Yes. The final countdown is ON. It’s five days until I start my stem cell transplant!! I can’t believe it’s actually happening and so soon!
A lot of prep goes on behind the scenes before you go in for a transplant – heart and kidney function tests (amazingly, after all my treatment I still have ‘good physiology’ – to quote my new stem cell Professor).
You also need to have your gnashers checked out to identify any potential problems that could occur during transplant – which is great as I always enjoy a trip to the dentist 😉
The other thing I’m doing is taking part in a clinical trial which could help me avoid some serious complications further down the line.
One of the biggest things to worry about during transplant is developing something called graft versus host disease (GVHD). This can happen if the donor’s stem cells (the graft) sees my cells (the host) as foreign and attack them. The result can range from skin, to digestive and liver problems and to be honest with everything that’s happened to me over the past 18 months, I can do without any additional complications!
So I’m at the amazing Macmillan Cancer Centre today, hooked up to an apheresis cell separating machine, which as I type, is pulling blood out of my body via a vas cath and separating it into plasma, red and white cells and lymphocytes.
A vas cath is a line into a big vein in my leg that’s then connected to the apheresis machine. I was feeling super anxious about having the vas cath put in but it went in like a dream. I didn’t even feel the local anaesthetic which usually stings like a bee – must be my lucky day!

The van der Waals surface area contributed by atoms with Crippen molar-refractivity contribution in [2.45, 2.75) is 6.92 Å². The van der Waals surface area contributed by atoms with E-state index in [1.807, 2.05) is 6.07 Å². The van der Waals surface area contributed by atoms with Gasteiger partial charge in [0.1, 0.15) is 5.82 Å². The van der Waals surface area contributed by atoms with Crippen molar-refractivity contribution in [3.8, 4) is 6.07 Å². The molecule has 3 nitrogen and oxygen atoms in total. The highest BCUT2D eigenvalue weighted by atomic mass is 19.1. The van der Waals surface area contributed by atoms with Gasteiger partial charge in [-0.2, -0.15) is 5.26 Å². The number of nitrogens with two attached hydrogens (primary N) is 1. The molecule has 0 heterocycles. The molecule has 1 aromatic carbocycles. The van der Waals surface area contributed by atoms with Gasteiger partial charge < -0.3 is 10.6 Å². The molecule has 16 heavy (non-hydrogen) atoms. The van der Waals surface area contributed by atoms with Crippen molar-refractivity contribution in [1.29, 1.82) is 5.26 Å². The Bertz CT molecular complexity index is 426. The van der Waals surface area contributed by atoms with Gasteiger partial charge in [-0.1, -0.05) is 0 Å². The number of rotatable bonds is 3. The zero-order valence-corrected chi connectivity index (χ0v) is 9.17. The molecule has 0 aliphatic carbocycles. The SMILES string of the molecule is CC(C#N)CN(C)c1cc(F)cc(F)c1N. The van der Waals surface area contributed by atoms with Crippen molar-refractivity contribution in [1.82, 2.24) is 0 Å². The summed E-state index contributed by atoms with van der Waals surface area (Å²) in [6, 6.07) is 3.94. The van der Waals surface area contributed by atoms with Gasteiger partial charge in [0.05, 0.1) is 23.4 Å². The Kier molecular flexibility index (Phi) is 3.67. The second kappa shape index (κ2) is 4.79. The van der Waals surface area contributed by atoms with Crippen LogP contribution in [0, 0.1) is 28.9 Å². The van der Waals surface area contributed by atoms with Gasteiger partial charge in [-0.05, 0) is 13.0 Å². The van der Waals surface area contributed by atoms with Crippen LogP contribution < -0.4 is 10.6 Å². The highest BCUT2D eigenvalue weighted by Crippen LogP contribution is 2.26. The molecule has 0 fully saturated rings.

The trial scientists are after a bag of my lymphocytes. They will take them to a lab and then separate them out to find my dendritic cells. These cells will then be mixed with my donor’s T cells. Any T cells that react badly to my dendritic cells will be removed and I will then be given the remainder at 30, 60 and 90 days. The benefit of doing this it to get my donor’s great immune system without it reacting badly with my cells and thus avoiding GVHD. Wouldn’t that be amazing? I’m so lucky to be treated at UCLH, it really is a fantastic hospital.
When my transplant treatment kicks off next Tuesday I’ll start with six days of chemo (delightful!) and then on the 7th day I’ll be given my amazing donor’s stem cells. Then it’s a case of waiting for my new immune system to grow – a process known as engraftment. I can expect this to take two to three weeks, during which time I won’t have an immune system so I’ll need to be really careful to stay away from anyone who might give me an infection. I won’t be able to leave hospital for at least three weeks. Time for lots of sleeping and hopefully a smooth transplant which will lead to a cancer-free life.
Here’s hoping 🙏